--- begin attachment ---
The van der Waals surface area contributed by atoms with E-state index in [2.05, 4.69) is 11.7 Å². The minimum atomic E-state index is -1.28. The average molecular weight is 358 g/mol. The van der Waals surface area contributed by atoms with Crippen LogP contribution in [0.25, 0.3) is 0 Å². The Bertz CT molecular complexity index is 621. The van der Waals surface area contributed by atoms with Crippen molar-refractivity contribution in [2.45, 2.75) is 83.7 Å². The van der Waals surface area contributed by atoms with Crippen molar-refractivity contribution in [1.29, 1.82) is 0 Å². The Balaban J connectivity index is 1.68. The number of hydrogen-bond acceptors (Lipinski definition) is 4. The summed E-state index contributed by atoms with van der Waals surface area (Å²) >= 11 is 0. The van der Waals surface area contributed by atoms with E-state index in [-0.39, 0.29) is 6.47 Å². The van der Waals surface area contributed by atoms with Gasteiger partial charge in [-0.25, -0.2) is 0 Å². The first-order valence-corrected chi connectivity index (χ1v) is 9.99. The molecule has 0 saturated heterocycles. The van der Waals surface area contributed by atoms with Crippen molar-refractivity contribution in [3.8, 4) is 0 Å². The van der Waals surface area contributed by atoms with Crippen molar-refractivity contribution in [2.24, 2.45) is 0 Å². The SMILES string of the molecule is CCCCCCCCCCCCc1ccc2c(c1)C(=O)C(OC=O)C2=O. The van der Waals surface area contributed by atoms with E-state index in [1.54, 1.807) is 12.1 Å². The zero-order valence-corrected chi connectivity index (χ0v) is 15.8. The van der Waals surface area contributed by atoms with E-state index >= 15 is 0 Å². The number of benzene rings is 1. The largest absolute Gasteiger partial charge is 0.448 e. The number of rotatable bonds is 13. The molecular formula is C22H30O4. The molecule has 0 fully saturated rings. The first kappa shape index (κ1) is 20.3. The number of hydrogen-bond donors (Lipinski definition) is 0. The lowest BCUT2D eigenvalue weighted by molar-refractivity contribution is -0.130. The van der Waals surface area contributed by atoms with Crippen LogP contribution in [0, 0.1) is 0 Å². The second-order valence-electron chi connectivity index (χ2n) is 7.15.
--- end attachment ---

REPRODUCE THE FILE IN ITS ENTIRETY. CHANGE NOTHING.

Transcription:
The van der Waals surface area contributed by atoms with E-state index in [2.05, 4.69) is 11.7 Å². The minimum atomic E-state index is -1.28. The average molecular weight is 358 g/mol. The van der Waals surface area contributed by atoms with Crippen LogP contribution in [0.25, 0.3) is 0 Å². The Bertz CT molecular complexity index is 621. The van der Waals surface area contributed by atoms with Crippen molar-refractivity contribution in [2.45, 2.75) is 83.7 Å². The van der Waals surface area contributed by atoms with Crippen molar-refractivity contribution in [1.29, 1.82) is 0 Å². The Balaban J connectivity index is 1.68. The number of hydrogen-bond acceptors (Lipinski definition) is 4. The summed E-state index contributed by atoms with van der Waals surface area (Å²) >= 11 is 0. The van der Waals surface area contributed by atoms with E-state index in [-0.39, 0.29) is 6.47 Å². The van der Waals surface area contributed by atoms with Gasteiger partial charge in [-0.25, -0.2) is 0 Å². The first-order valence-corrected chi connectivity index (χ1v) is 9.99. The molecule has 0 saturated heterocycles. The van der Waals surface area contributed by atoms with Crippen molar-refractivity contribution in [3.8, 4) is 0 Å². The van der Waals surface area contributed by atoms with Crippen molar-refractivity contribution in [2.24, 2.45) is 0 Å². The SMILES string of the molecule is CCCCCCCCCCCCc1ccc2c(c1)C(=O)C(OC=O)C2=O. The van der Waals surface area contributed by atoms with E-state index in [1.54, 1.807) is 12.1 Å². The zero-order valence-corrected chi connectivity index (χ0v) is 15.8. The van der Waals surface area contributed by atoms with E-state index >= 15 is 0 Å². The number of benzene rings is 1. The largest absolute Gasteiger partial charge is 0.448 e. The number of rotatable bonds is 13. The molecular formula is C22H30O4. The molecule has 0 fully saturated rings. The first kappa shape index (κ1) is 20.3. The number of hydrogen-bond donors (Lipinski definition) is 0. The lowest BCUT2D eigenvalue weighted by molar-refractivity contribution is -0.130. The van der Waals surface area contributed by atoms with Crippen LogP contribution in [0, 0.1) is 0 Å². The second-order valence-electron chi connectivity index (χ2n) is 7.15.